Grape pruning, bees, and an essential gardening tool

Grape vine before pruning

Grape vine before pruning

Grapes need a good pruning each year. They produce more grapes when properly pruned. While there are different methods for pruning grapes, I keep grape pruning pretty simple. I focus on a number of “lead” vines and hack pretty much all side shoots off.

Grape pruning after

Grape vine trimmings

Grape vine trimmings

As you can see, I clipped off a lot of the plant, probably more than 50% of the total vine volume. You really shouldn’t be afraid to give a grape a good hard prune.

Above you can watch professional guidance on the topic if you want to go beyond my basic approach.

Orchard mason bee condos

Orchard mason bee condos

Exciting news! The orchard mason bees have arrived just in time. A local mason bee expert uses our yard to harvest mason bees each year. Steve, the bee guy, dropped off the bees this week and they’ve already hatched. We benefit from having a nice colony of bees in place to pollinate our orchard and Steve gets to keep all the baby bees for next year. It’s a great arrangement.

Tomato, pepper, basil, and corn seedlings hardening off

Tomato, pepper, basil, and corn seedlings hardening off

My babies are growing up! Today was a nice sunny day so I took my seedlings out to the greenhouse to begin hardening off prior to planting. Just in time, too, because I need to start seeding the next wave of crops (cucumbers and squash) ASAP!



And I’ll end today with a recommendation for a great garden tool. A thermometer! A number of plants require the soil to warm up to certain temperatures before planting. The easiest way to find the temperature is with a basic digital thermometer. This is a simple, cheap kitchen thermometer, but it does the job well.



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6 Responses to Grape pruning, bees, and an essential gardening tool

  1. Little Sis says:

    How silly is it that I never once considered sticking a thermometer in the ground?! Thank you.

  2. kitsapfg says:

    I always hate starting a pruning job (on any plant) but then love the end result. I think I always just worry myself into second guessing my choices but should really just have more confidence. Exciting news about the bee arrivals. Our mason bees hatched out this week and hopefully they will survive and use our nest box for the next generation.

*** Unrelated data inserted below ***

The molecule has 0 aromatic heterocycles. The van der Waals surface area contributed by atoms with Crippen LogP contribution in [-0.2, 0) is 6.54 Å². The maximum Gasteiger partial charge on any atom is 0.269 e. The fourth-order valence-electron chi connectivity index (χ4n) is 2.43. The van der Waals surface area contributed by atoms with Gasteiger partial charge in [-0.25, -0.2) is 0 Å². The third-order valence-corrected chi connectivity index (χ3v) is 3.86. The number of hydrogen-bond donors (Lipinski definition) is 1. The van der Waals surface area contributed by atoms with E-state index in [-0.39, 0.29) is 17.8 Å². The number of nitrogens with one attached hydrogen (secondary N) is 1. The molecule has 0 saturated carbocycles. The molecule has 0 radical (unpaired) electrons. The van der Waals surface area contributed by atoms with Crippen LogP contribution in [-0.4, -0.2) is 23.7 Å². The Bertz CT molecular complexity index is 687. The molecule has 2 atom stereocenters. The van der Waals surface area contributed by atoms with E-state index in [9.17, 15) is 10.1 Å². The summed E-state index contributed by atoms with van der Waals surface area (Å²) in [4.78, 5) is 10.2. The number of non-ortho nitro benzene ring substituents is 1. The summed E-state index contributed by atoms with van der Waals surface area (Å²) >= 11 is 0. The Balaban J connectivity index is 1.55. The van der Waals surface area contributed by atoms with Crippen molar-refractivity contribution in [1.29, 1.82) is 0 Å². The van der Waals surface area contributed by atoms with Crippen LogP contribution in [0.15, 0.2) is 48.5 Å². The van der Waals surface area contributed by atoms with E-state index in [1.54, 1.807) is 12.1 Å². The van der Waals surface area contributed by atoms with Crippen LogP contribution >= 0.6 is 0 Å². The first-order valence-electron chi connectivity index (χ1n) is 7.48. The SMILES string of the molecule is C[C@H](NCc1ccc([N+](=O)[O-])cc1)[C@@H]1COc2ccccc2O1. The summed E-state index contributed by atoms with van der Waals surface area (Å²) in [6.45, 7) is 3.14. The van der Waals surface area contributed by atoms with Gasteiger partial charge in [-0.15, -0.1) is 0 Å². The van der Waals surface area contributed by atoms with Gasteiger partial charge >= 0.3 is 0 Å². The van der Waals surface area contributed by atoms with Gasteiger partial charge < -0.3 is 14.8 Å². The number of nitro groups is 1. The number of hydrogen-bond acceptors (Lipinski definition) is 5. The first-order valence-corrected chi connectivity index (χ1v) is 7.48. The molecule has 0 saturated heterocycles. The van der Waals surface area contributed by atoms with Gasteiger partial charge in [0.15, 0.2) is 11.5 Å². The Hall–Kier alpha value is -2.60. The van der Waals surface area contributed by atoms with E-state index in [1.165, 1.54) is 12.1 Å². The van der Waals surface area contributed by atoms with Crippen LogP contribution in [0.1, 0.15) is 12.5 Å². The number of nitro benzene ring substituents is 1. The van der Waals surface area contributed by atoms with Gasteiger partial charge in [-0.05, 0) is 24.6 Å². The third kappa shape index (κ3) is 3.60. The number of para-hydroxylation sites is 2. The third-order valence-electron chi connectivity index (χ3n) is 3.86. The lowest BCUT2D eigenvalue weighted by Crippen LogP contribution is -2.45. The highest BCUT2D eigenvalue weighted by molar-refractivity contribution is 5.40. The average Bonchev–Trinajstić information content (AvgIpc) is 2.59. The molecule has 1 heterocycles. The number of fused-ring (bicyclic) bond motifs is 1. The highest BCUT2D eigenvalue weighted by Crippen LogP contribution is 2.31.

I have been remiss in not using my soil thermometer lately and should be. I will pull it out though before planting beans – which like to pout and rot in cool soil so knowing it is warm enough first before planting is always a good idea.

  3. Little Sis, the thermometer seems so obvious once you think about it! I learned the tip from someone else (can’t remember who) myself.

    Laura, pruning is one of my favorite gardening tasks. It must be in my blood. My dad and paternal grandfather both worked in orchards for years. I have no fear when I’m pruning and do a pretty good job of visualizing the shape the plant should take. It’s amazing how a plant can be so quickly transformed with a few clips here and there. The only pruning I don’t enjoy so much is pruning that must be done overhead, such as the grapes over the pergola.

  4. Debbie (former Freezoner) says:

    Sandy! Hi, I love your blog… Cutting to the chase (pun intended) I inherited some grape vines in my new apt (Brooklyn). If I prune as you suggest will they be lush and full? I want them to mostly add green to our terrace vs a bountiful harvest (I know, blasphemy!). Thx for your help! – Debbie

  5. Hi Debbie! Great to hear from you.

    Since what you want is a lot of lush green, I’d only prune to shape them and keep them under control. The hard pruning is really about maximizing fruit production. Even if you prune just lightly, you’ll still get fruit, just not as much. I saw on FB that you were moving. Congrats on the new apartment. That’s so cool you have grape vines in your urban setting!


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